CALVIN FISH: Bobby, I'll pose a question to you right now. A big year for you. You have teams in three major championships. You have your son competing and winning in the Stars of Tomorrow series. You have a lot of plates to keep spinning. How do you manage to keep it going?

BOBBY RAHAL: It's not easy, as you can imagine. I'm never quite sure which time zone I'm in. But all kidding aside, it wouldn't be possible without having great people in our team. Scott Roembke, who is really my right-hand man and runs the team on a day-to-day basis, takes a lot of the load off of me, allows me to do the things like I'm doing currently. But also we're a fairly mature organization in terms of people who have been with the team for a long time. Ray Leto, who was one of our chassis engineers, race engineers, has now taken over as team manager of Michel's [Jourdain Jr.] program and has done a very good job. He and Todd Bowland, who is a race engineer, have done a great job with Michel. And Don Halliday is back with us. Frankly, it's just having good people that allow us to pursue all these different activities.

CALVIN FISH: That's great.

Quick question for John. I'll get the ball rolling. I'll pose a question to each of our panelists, then open up the floor.

John, it was really a goal to have more affordable and competitive racing for this season. Seems you really pulled that off. The racing has been very competitive, indeed. It seems it really has come at a more affordable price than ever before. Are you pleased with the on-track performance thus far?

JOHN LOPES: We are. We're very pleased. It can always be better. We're working on a few things we might talk about tonight. I think a couple good examples of this year would be the elimination of traction control and some of the wing packages that we actually have used. In fact, when I think of a wing package, I think about this young man's first win, Sebastien's first win at EuroSpeedway. I don't know if any of you saw, but it was the most nail-biting race that I've ever seen. You came out of the car shaking I think at the end of that race.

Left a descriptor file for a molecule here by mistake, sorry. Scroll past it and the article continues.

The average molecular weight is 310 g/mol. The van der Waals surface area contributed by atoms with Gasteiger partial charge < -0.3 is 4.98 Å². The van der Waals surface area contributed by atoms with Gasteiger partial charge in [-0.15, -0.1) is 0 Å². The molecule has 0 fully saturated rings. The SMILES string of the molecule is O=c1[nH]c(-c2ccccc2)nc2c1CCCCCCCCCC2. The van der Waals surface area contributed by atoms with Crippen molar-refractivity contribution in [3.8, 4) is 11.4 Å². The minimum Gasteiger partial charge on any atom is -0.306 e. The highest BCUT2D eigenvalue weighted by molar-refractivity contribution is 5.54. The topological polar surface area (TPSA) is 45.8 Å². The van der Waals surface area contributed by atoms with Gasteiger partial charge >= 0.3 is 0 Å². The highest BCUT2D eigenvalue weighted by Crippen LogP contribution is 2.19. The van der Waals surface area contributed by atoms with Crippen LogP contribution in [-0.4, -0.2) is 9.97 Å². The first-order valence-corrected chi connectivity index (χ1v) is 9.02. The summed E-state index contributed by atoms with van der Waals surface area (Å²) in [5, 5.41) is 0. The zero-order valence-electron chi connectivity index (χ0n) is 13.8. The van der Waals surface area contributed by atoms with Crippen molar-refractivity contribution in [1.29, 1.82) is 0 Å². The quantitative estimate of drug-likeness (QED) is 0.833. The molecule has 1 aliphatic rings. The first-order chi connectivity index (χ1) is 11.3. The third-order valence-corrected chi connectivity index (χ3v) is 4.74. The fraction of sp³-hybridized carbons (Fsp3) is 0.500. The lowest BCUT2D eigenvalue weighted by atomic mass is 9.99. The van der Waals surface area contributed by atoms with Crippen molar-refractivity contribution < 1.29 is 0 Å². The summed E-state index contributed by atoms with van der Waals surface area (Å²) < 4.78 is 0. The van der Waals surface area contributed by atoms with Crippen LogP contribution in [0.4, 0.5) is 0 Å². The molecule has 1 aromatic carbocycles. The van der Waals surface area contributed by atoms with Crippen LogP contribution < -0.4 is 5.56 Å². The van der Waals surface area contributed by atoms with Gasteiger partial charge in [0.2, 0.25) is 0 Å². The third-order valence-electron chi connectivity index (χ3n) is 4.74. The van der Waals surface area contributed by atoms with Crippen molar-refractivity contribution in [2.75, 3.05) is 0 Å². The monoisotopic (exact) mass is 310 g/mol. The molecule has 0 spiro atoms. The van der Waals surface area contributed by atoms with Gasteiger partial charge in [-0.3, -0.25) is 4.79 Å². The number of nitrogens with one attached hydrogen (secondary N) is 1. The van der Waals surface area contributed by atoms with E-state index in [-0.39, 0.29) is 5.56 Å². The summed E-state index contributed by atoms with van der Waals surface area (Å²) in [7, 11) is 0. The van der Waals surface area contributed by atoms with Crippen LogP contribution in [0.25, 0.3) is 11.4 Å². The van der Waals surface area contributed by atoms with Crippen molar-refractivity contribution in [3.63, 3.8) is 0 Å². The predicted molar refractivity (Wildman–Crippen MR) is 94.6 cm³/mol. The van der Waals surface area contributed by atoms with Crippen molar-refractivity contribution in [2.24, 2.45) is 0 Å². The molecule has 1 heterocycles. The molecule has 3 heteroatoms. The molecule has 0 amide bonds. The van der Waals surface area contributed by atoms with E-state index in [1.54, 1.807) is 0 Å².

But literally it was wheel-to-wheel, nose-to-tail the entire time. Those of you who saw the Cleveland event, there was an exciting podium pass with Paul Tracy there at the end that got the fans to their feet. So ultimately the goal is to provide better entertainment to the fans. This year with the Cosworth format we've put together, as well as the elimination of traction control, it's helped there.

Do you feel things have improved on your side in terms of team owner?

DERRICK WALKER: Very much so. I think if you look at the financial output that you have to put to run one of these cars, I think we've cut the budgets by (mumbling). Wish you heard that, right (laughter). You can see it's quite a lot of money. I had to be careful what I said because Scott is over there. I don't want to give away any secrets. The budgets, seriously, they've been at least 30% cut out of the budget. I think that's all due to the CART leadership, and taking charge of the situation, getting us to see some sense.

CALVIN FISH: Next up, Sebastien Bourdais. The man who won Cleveland last year went on to win the second race in Ohio, Patrick Carpentier. Sebastien, I'm sure you'd like to do the same thing.

But talk about what John mentioned with the lack of traction control this year-- the cars are really being driven flat out for over two hours at times. I know at the end of Cleveland, both you and Paul Tracy, who finished second, were absolutely exhausted.

SEBASTIEN BOURDAIS: Yeah, it's true. Hi, everybody. I'm pleased to be here. It's true that this race in Cleveland has been qualifying time for two hours. It's been very physically demanding. And it was a great show.

I hope those who went there had a lot of fun because I think we gave a lot for this race. It's true that it's really spectacular due to the fact that we have no traction control, basically no assistance on the car. But from the inside, it's also really fun. It's a really good package for Champ Car racing.

CALVIN FISH: Certainly a very spectacular evening up there in Cleveland under the lights. First time we had a serious road racing championship being conducted under the lights in Cleveland. By winning his third event, he is the first rookie since Montoya to do that. Certainly a great feat for Sebastien.

Next we have this young lady being based here in Columbus, from Illinois, Danica Patrick. Danica competes in the Toyota Atlantic championship. You've have four top six finishes, started the season with a podium finish. This championship this year is really, really tough. How are you finding it?

DANICA PATRICK: Other than the two yellow cars, as I like to call them, which is AJ Allmendinger and Aaron Justus, everybody else has two or three --

(Hang up tone.)

DANICA PATRICK: Bye, Bobby (laughter).

They all have tons of experience. I found it to be up and down for that matter. We kicked it off with a really good result at Monterrey, found our way back there sometimes after that. I think Milwaukee we were in a good position to get fourth there, which would have been good. But, you know, due to lap traffic and things like that... The competition is really tough, and there really are no other people in it that are bad. If they're not good, they don't find the money, other than one or two stragglers at the end.